I received an email a few days ago from a Scouter Mom who was doing a nature station at a day camp and wanted information about making eraser prints of animal tracks. Here is some information about it in case anyone else wants to do this.
This method is different from the “end of the pencil” method. Instead, it uses larger art gum erasers. Obviously, the prints still aren’t going to be full sized, but at least you have something a little larger to work with.
Basically, you are making a relief stamp. Cut away the parts you don’t want to try to get something that looks like a paw print. Then use an ink pad to make the stamps. Making relief stamps can be challenging at first, so make a few on your own before attempting it with a group of 8 year old boys!
How to Make Eraser Prints of Animal Tracks
This craft will help children have fun thinking about all of the different tracks in nature.
- Art gum eraser get the largest you can find
- Small utility knife
- Ballpoint pen
- Ink pad
- Animal print templates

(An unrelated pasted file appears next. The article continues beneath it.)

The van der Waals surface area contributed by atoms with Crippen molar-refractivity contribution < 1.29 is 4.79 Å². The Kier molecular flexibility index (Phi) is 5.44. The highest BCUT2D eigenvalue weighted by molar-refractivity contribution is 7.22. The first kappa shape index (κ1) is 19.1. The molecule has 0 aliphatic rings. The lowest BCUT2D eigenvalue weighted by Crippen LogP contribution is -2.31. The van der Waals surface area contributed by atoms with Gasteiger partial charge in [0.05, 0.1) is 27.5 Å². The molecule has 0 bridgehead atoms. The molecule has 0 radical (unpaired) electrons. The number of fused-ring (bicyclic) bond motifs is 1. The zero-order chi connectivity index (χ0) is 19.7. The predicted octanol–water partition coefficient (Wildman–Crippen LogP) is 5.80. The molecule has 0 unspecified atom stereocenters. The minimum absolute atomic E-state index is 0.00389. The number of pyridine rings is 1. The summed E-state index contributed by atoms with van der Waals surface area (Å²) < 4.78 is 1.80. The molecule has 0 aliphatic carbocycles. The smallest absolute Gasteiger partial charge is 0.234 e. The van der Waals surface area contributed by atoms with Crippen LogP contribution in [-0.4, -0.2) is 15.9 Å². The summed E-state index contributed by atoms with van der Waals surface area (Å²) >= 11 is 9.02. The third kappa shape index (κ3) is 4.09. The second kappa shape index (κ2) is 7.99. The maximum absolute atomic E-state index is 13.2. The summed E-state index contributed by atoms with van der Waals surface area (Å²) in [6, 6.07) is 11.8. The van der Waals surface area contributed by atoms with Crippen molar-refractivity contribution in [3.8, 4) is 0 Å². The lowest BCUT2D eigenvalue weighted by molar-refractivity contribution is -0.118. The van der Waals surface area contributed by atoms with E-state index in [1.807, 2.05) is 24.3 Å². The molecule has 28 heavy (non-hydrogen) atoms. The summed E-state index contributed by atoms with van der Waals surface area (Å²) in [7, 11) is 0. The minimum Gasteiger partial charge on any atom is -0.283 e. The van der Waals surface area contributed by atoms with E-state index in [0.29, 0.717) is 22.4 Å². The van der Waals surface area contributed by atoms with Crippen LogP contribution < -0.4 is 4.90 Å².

- Put an eraser on a piece of paper and trace the size of the eraser on the paper.
- Draw the outline of the print in the area you traced. If the images provided in the template are small enough, place them under the first piece of paper and trace them.
- Use the ballpoint pen to trace over the outlines several times so there is plenty of ink on the paper.
- Place the paper back on the eraser so the outline of the eraser lines up with the eraser.
- Being careful not to move the eraser, rub the paper so the ink transfers from the paper to the eraser.
- Remove the paper and fill in the outline of the print on the eraser as necessary.
- Use the utility knife to cut away the “non-track” parts from the eraser. You don’t need to cut away very deep – about 1/8 to ¼ of an inch will do.
- You should now have something which resembles a rubber stamp. Place the stamp on the ink pad and then press onto a clean sheet of paper.
Don’t let young Scouts use the knife. That part should be done by an adult.